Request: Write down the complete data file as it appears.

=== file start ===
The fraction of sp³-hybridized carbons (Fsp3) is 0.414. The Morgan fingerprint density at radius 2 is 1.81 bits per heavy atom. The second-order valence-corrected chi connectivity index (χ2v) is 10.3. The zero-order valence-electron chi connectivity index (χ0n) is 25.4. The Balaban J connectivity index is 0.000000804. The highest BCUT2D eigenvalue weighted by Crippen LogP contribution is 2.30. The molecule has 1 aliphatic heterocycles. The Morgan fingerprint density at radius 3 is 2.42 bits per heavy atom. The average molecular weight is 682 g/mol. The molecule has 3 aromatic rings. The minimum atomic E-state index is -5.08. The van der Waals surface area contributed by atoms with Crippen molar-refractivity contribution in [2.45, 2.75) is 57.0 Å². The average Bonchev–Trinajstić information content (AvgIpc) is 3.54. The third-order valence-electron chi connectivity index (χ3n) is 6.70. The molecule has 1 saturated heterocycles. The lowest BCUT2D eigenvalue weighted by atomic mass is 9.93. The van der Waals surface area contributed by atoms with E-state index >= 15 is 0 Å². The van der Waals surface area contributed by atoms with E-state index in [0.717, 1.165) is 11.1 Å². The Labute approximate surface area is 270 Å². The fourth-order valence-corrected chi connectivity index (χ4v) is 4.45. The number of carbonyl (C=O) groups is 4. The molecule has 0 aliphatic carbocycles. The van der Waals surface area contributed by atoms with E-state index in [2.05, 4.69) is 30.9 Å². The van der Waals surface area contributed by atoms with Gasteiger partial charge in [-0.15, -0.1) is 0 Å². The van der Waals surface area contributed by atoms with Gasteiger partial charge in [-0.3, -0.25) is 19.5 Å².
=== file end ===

The fraction of sp³-hybridized carbons (Fsp3) is 0.414. The Morgan fingerprint density at radius 2 is 1.81 bits per heavy atom. The second-order valence-corrected chi connectivity index (χ2v) is 10.3. The zero-order valence-electron chi connectivity index (χ0n) is 25.4. The Balaban J connectivity index is 0.000000804. The highest BCUT2D eigenvalue weighted by Crippen LogP contribution is 2.30. The molecule has 1 aliphatic heterocycles. The Morgan fingerprint density at radius 3 is 2.42 bits per heavy atom. The average molecular weight is 682 g/mol. The molecule has 3 aromatic rings. The minimum atomic E-state index is -5.08. The van der Waals surface area contributed by atoms with Crippen molar-refractivity contribution in [2.45, 2.75) is 57.0 Å². The average Bonchev–Trinajstić information content (AvgIpc) is 3.54. The third-order valence-electron chi connectivity index (χ3n) is 6.70. The molecule has 1 saturated heterocycles. The lowest BCUT2D eigenvalue weighted by atomic mass is 9.93. The van der Waals surface area contributed by atoms with E-state index >= 15 is 0 Å². The van der Waals surface area contributed by atoms with E-state index in [0.717, 1.165) is 11.1 Å². The Labute approximate surface area is 270 Å². The fourth-order valence-corrected chi connectivity index (χ4v) is 4.45. The number of carbonyl (C=O) groups is 4. The molecule has 0 aliphatic carbocycles. The van der Waals surface area contributed by atoms with E-state index in [2.05, 4.69) is 30.9 Å². The van der Waals surface area contributed by atoms with Gasteiger partial charge in [-0.15, -0.1) is 0 Å². The van der Waals surface area contributed by atoms with Gasteiger partial charge in [-0.3, -0.25) is 19.5 Å².